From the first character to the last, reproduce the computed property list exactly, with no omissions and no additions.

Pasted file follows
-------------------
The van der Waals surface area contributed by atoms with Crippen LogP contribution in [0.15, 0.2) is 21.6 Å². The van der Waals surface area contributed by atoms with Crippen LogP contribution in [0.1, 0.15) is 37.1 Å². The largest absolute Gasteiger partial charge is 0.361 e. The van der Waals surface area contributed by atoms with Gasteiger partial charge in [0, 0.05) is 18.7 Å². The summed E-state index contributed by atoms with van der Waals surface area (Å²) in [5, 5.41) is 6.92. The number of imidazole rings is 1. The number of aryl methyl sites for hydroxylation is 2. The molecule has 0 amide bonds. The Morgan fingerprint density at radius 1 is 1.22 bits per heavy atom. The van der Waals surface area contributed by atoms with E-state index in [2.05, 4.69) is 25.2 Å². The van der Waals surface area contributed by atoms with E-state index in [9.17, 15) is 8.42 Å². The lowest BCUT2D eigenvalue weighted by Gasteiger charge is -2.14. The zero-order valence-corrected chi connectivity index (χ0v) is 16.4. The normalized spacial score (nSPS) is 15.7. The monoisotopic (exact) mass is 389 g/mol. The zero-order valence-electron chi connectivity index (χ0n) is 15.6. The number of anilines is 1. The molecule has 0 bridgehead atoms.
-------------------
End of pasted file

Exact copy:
The van der Waals surface area contributed by atoms with Crippen LogP contribution in [0.15, 0.2) is 21.6 Å². The van der Waals surface area contributed by atoms with Crippen LogP contribution in [0.1, 0.15) is 37.1 Å². The largest absolute Gasteiger partial charge is 0.361 e. The van der Waals surface area contributed by atoms with Gasteiger partial charge in [0, 0.05) is 18.7 Å². The summed E-state index contributed by atoms with van der Waals surface area (Å²) in [5, 5.41) is 6.92. The number of imidazole rings is 1. The number of aryl methyl sites for hydroxylation is 2. The molecule has 0 amide bonds. The Morgan fingerprint density at radius 1 is 1.22 bits per heavy atom. The van der Waals surface area contributed by atoms with E-state index in [2.05, 4.69) is 25.2 Å². The van der Waals surface area contributed by atoms with E-state index in [9.17, 15) is 8.42 Å². The lowest BCUT2D eigenvalue weighted by Gasteiger charge is -2.14. The zero-order valence-corrected chi connectivity index (χ0v) is 16.4. The normalized spacial score (nSPS) is 15.7. The monoisotopic (exact) mass is 389 g/mol. The zero-order valence-electron chi connectivity index (χ0n) is 15.6. The number of anilines is 1. The molecule has 0 bridgehead atoms.